Parallel Universe

User Guide

Getting Capsule




on Maven Central.

Building Capsule

gradle install


Discuss Capsule on the capsule-user Google Group/Mailing List

Build-Tool Plugins

Using a build-tool plugin may simplify the capsule creation process, especially if you’re doing something clever. You are encourage to use the appropriate community-contributed plugin for you build-tool of choice:

An Example

Before we delve into the specifics of defining a Capsule distribution, let us look at an example of a working capsule. The configurations described below can be built using any JVM build tool. The complete usage example, with both Gradle and Maven build files, is found in the capsule-demo project.

Our capsule JAR has the following structure:

|__ Capsule.class
|__ app.jar
|__ dep1.jar
|__ dep2.jar
|__ agent1.jar

With the manifest (MANIFEST.MF) being:

Manifest-Version: 1.0
Premain-Class: Capsule
Main-Class: Capsule
Application-Version: 1.0
Application-Class: foo.Main
Min-Java-Version: 1.8.0
JVM-Args: -server
System-Properties: my.logging=verbose
Java-Agents: agent1.jar

We embed the application JAR (app.jar), containing the class foo.Main as well as all dependency JARs into the capsule JAR (without extracting them). We also place the Capsule class at the root of JAR. Then, in the JAR’s manifest, we declare Capsule as both the pre-main and main class. This is the class that will be executed when we run java -jar foo.jar. The Application-Class attribute tells Capsule which class to run in the new JVM process, and we set it to the same value, mainClass used by the build’s run task. The Min-Java-Version attribute specifies the JVM version that will be used to run the application. If this version is newer than the Java version used to launch the capsule, Capsule will look for an appropriate JRE installation to use (a maximum version can also be specified). We then list some JVM arguments, system properties and even a Java agent.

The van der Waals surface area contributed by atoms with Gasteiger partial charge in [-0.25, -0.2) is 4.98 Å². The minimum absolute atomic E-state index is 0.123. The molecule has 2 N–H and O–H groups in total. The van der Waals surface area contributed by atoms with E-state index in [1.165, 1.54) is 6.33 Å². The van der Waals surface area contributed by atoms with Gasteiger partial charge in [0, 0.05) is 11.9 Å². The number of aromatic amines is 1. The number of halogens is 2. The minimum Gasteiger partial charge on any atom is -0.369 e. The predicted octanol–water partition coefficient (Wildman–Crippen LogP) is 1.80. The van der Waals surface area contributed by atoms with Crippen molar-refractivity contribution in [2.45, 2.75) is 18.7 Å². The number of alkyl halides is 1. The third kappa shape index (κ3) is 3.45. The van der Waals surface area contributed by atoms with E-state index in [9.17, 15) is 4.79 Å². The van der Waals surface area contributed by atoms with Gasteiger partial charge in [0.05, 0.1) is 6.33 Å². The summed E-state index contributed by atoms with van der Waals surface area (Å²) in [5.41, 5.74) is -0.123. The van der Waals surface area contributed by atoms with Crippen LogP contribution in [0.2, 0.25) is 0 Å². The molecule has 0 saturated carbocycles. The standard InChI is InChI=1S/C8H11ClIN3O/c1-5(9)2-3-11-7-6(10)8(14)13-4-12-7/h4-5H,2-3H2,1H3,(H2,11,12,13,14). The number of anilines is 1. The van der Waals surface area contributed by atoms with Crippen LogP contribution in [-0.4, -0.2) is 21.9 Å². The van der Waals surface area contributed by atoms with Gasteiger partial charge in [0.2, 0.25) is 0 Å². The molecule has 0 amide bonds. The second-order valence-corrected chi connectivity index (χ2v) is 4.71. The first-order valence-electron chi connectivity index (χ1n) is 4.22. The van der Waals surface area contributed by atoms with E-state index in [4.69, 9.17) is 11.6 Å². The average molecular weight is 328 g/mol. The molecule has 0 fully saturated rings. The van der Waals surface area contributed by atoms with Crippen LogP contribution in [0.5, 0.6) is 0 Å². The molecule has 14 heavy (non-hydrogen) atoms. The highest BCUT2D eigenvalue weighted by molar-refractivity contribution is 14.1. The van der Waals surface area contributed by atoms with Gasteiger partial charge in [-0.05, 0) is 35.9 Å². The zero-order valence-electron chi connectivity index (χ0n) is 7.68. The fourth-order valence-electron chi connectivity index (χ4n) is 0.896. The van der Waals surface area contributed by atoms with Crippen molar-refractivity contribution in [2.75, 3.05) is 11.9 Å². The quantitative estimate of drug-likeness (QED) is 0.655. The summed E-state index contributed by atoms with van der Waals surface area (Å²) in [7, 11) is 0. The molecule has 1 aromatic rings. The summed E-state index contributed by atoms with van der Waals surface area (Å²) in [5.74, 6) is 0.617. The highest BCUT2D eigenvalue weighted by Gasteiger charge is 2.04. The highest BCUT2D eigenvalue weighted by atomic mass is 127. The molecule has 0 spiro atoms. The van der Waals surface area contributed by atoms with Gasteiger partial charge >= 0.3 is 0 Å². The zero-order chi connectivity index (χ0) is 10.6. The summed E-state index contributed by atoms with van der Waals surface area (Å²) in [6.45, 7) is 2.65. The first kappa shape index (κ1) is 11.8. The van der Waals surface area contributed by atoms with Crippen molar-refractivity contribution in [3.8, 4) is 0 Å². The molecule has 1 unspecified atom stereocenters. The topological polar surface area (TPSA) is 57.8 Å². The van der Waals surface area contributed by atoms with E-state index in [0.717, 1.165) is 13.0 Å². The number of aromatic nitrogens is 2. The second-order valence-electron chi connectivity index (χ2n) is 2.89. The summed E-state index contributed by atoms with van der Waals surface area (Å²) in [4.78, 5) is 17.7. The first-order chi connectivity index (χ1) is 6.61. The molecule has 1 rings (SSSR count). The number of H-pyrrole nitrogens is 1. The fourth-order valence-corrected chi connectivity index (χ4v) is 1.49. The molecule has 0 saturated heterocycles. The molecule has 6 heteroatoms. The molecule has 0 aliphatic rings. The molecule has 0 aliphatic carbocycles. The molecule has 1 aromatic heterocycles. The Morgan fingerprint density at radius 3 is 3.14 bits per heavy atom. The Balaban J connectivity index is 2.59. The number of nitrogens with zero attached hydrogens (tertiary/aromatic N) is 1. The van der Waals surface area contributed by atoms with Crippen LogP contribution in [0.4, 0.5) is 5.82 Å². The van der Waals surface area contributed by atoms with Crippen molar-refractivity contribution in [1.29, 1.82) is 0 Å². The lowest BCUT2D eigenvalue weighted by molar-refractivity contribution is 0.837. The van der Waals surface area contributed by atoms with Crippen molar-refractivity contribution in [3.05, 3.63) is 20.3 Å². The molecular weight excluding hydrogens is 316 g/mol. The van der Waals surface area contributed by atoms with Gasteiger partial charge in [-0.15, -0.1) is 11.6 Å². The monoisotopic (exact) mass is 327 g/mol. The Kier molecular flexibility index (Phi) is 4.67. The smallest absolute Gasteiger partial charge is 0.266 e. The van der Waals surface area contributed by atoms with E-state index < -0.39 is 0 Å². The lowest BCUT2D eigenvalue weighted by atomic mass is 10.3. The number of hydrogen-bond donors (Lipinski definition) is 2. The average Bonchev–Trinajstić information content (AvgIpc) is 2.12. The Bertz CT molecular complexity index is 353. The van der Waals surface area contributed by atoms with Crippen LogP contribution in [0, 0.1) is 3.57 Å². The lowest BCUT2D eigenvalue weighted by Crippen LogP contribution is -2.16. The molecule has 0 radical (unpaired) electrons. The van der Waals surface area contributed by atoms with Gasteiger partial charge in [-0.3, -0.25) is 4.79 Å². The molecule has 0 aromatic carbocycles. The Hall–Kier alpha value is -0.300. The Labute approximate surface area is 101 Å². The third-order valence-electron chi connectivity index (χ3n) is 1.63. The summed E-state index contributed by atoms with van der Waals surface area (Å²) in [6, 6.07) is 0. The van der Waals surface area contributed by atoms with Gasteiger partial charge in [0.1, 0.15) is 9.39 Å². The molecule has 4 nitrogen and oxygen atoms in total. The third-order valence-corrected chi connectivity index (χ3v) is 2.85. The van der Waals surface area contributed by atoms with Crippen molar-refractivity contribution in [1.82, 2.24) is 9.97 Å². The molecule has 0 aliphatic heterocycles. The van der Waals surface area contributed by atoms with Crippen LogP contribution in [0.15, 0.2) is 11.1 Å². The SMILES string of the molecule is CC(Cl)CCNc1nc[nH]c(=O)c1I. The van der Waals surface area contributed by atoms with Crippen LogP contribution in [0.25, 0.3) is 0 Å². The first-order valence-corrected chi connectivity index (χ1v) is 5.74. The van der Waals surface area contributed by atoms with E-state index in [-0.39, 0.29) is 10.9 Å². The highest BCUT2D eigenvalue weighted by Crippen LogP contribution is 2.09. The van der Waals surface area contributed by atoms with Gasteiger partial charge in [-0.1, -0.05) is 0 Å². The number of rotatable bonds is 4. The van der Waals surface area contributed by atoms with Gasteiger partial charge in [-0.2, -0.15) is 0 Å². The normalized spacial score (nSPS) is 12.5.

When than launch the capsule with java -jar foo.jar. When it runs, it will try to find a JRE 8 (or higher) installation on our machine – whether or not that was the Java version used to launch the capsule – and then start a new JVM process, configured with the given flags and agent, that will run our application.

Launching a Capsule

As mentioned before, java -jar app.jar [app arguments] will launch the application.

The java -Dcapsule.version -jar app.jar command will print the application ID, the version of Capsule used, and then exit without launching the app.

Adding -Dcapsule.log=verbose or -Dcapsule.log=debug before -jar will print information about Capsule’s action.

A Capsule’s Structure and Manifest

A capsule is a JAR file with a manifest – containing meta-data describing the application – and some embedded files. The most minimal (probably useless) capsule contains just the Capsule.class file, and a META-INF/MANIFEST.MF file with the following lines:

Main-Class: Capsule
Premain-Class: Capsule

The existence of Capsule.class in the JAR’s root, as well as those lines in the manifest is what makes a JAR into a capsule (but not yet a launchable one, as we haven’t yet specified an attribute that tells the capsule what to run). The capsule’s manifest describes everything the application requires in order to launch our application. In the next sections we’ll learn the use of various attributes.

Paths and Artifact Coordinates